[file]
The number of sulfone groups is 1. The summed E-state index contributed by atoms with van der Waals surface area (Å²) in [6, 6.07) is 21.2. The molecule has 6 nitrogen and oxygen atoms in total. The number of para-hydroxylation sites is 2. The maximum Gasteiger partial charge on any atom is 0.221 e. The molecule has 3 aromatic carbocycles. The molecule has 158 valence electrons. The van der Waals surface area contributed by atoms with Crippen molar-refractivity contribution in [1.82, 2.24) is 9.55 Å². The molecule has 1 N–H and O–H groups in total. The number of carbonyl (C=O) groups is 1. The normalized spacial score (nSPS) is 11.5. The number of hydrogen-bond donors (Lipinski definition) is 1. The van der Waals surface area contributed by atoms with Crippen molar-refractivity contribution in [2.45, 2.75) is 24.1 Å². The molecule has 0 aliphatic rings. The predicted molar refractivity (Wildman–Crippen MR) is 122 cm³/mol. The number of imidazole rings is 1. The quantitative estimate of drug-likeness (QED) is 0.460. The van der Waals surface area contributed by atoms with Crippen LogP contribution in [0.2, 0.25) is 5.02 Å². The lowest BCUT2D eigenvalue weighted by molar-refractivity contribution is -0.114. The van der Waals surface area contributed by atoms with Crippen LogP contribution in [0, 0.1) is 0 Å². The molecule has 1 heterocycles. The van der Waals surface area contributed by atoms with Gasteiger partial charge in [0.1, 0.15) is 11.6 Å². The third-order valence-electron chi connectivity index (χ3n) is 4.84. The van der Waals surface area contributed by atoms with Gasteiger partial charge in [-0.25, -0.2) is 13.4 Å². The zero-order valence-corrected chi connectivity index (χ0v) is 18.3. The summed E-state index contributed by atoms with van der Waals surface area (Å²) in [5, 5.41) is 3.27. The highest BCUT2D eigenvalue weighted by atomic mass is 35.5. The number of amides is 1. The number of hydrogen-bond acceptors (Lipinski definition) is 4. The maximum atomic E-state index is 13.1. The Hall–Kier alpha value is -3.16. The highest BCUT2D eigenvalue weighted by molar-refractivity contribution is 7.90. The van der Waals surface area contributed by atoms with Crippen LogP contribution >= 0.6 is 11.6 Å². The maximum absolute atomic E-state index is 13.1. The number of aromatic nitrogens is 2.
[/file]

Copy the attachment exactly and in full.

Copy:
The number of sulfone groups is 1. The summed E-state index contributed by atoms with van der Waals surface area (Å²) in [6, 6.07) is 21.2. The molecule has 6 nitrogen and oxygen atoms in total. The number of para-hydroxylation sites is 2. The maximum Gasteiger partial charge on any atom is 0.221 e. The molecule has 3 aromatic carbocycles. The molecule has 158 valence electrons. The van der Waals surface area contributed by atoms with Crippen molar-refractivity contribution in [1.82, 2.24) is 9.55 Å². The molecule has 1 N–H and O–H groups in total. The number of carbonyl (C=O) groups is 1. The normalized spacial score (nSPS) is 11.5. The number of hydrogen-bond donors (Lipinski definition) is 1. The van der Waals surface area contributed by atoms with Crippen molar-refractivity contribution in [2.45, 2.75) is 24.1 Å². The molecule has 0 aliphatic rings. The predicted molar refractivity (Wildman–Crippen MR) is 122 cm³/mol. The number of imidazole rings is 1. The quantitative estimate of drug-likeness (QED) is 0.460. The van der Waals surface area contributed by atoms with Crippen LogP contribution in [0.2, 0.25) is 5.02 Å². The lowest BCUT2D eigenvalue weighted by molar-refractivity contribution is -0.114. The van der Waals surface area contributed by atoms with Crippen LogP contribution in [0, 0.1) is 0 Å². The molecule has 1 heterocycles. The van der Waals surface area contributed by atoms with Gasteiger partial charge in [0.1, 0.15) is 11.6 Å². The third-order valence-electron chi connectivity index (χ3n) is 4.84. The van der Waals surface area contributed by atoms with Gasteiger partial charge in [-0.25, -0.2) is 13.4 Å². The zero-order valence-corrected chi connectivity index (χ0v) is 18.3. The summed E-state index contributed by atoms with van der Waals surface area (Å²) in [5, 5.41) is 3.27. The highest BCUT2D eigenvalue weighted by atomic mass is 35.5. The number of amides is 1. The number of hydrogen-bond acceptors (Lipinski definition) is 4. The maximum atomic E-state index is 13.1. The Hall–Kier alpha value is -3.16. The highest BCUT2D eigenvalue weighted by molar-refractivity contribution is 7.90. The van der Waals surface area contributed by atoms with Crippen LogP contribution >= 0.6 is 11.6 Å². The maximum absolute atomic E-state index is 13.1. The number of aromatic nitrogens is 2.